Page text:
US Postal Service delays cuts to delivery schedule
Congressional resolution prohibits 5-day delivery schedule
April 11, 2013
Craig — In light of a recently passed Congressional resolution, the U.S. Postal Service Board of Governors announced Wednesday it would postpone plans to transition to a new national delivery schedule. The impact to Craig and Hamilton is not expected to be significant.
Before the resolution's passage, the Postal Service was planning to implement Aug. 5 a Monday through Friday mail delivery schedule. Under the plan, packages still would have been delivered on Saturdays, but regular mail wouldn't have been.
The elimination of Saturday mail delivery would have saved the Postal Service about $2 billion annually, according to a statement by the Board of Governors. The new delivery schedule was one piece of a larger five-year plan to cut costs and reign in the Postal Service's debt, which is estimated at about $16 billion.
The statement indicated the board was disappointed with Congress' action but directed the Postal Service to comply with the law until legislation is passed to allow the Postal Service to implement a more financially appropriate delivery schedule. The board also has directed Postal Service management to reopen negotiations with postal unions to investigate ways to lower workforce costs and raise product revenues.
Although the board's statement indicates a majority of Americans supported the new delivery schedule, Sen. Mark Udall, D-Colo., said eliminating Saturday delivery would have not only hurt rural Colorado communities and seniors, but also would have made the Postal Service less competitive in the marketplace.
"The U.S. Postal Service needs to change the way it does business to achieve sustainability, but as it continues cutting costs, it is important that it does so in a way that will keep the agency competitive with other delivery services," Udall said in a news release. "Coloradans from across the state, businesses and postal workers have told me that ending Saturday service could blunt their competitive edge and force local newspapers and other business like Netflix, Amazon, direct mailers and mail-service pharmacies to turn to the U.S. Postal Service’s competitors."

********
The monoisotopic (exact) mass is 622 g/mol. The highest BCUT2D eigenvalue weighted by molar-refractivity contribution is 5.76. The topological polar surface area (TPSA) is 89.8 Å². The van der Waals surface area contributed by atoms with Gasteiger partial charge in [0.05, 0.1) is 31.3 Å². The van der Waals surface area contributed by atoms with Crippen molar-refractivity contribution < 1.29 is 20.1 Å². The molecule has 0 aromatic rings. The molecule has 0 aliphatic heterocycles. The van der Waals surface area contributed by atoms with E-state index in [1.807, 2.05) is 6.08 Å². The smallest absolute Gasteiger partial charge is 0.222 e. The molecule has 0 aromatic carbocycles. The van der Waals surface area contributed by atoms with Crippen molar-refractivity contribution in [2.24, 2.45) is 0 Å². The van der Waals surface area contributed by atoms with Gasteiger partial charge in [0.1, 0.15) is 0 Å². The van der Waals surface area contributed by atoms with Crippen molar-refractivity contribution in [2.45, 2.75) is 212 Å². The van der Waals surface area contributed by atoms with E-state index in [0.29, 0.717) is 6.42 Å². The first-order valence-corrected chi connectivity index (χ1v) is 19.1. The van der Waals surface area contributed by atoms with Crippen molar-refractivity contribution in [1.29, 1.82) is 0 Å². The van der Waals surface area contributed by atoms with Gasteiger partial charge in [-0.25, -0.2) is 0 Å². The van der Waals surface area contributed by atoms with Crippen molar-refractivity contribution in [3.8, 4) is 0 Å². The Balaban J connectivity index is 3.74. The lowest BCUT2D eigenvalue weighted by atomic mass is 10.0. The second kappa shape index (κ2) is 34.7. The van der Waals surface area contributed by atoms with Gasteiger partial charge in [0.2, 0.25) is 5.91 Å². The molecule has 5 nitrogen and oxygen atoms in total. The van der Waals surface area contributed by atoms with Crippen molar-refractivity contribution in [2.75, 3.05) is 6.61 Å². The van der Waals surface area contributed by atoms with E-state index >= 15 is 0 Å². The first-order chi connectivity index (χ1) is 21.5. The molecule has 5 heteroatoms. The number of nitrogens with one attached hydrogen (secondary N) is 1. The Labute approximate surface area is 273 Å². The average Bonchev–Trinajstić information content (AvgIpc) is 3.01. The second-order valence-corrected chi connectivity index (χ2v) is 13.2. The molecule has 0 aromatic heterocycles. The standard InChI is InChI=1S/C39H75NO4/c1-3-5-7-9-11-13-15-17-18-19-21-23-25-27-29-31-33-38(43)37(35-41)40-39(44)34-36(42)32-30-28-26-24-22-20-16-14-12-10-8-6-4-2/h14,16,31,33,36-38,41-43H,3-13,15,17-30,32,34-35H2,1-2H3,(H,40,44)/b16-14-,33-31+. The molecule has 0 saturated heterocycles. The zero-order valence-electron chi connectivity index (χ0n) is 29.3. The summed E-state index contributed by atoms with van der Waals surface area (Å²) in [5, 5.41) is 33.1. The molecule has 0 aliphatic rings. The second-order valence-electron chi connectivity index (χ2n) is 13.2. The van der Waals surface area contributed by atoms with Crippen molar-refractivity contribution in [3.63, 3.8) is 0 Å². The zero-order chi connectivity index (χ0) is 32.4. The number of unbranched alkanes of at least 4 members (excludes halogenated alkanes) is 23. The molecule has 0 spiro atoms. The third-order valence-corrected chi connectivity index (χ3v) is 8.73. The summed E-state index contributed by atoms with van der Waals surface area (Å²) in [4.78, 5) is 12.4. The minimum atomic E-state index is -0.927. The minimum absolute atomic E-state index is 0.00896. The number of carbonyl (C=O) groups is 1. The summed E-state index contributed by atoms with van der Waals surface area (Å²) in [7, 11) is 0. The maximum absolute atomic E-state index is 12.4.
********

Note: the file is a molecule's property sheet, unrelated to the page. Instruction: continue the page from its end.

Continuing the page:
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Post office employees in both Hamilton and Craig declined to comment about the decision, citing Postal Service policy that requires official statements be issued by the Postal Service's regional office in Denver.
Chris Oxley, executive director of the Craig Chamber of Commerce, was hard-pressed to think of a local business that would be impacted by Saturday mail deliveries one way or the other.
Most businesses in Craig are closed Saturday, Oxley said, and the few that are open rely more heavily on FedEx and UPS for weekend deliveries.
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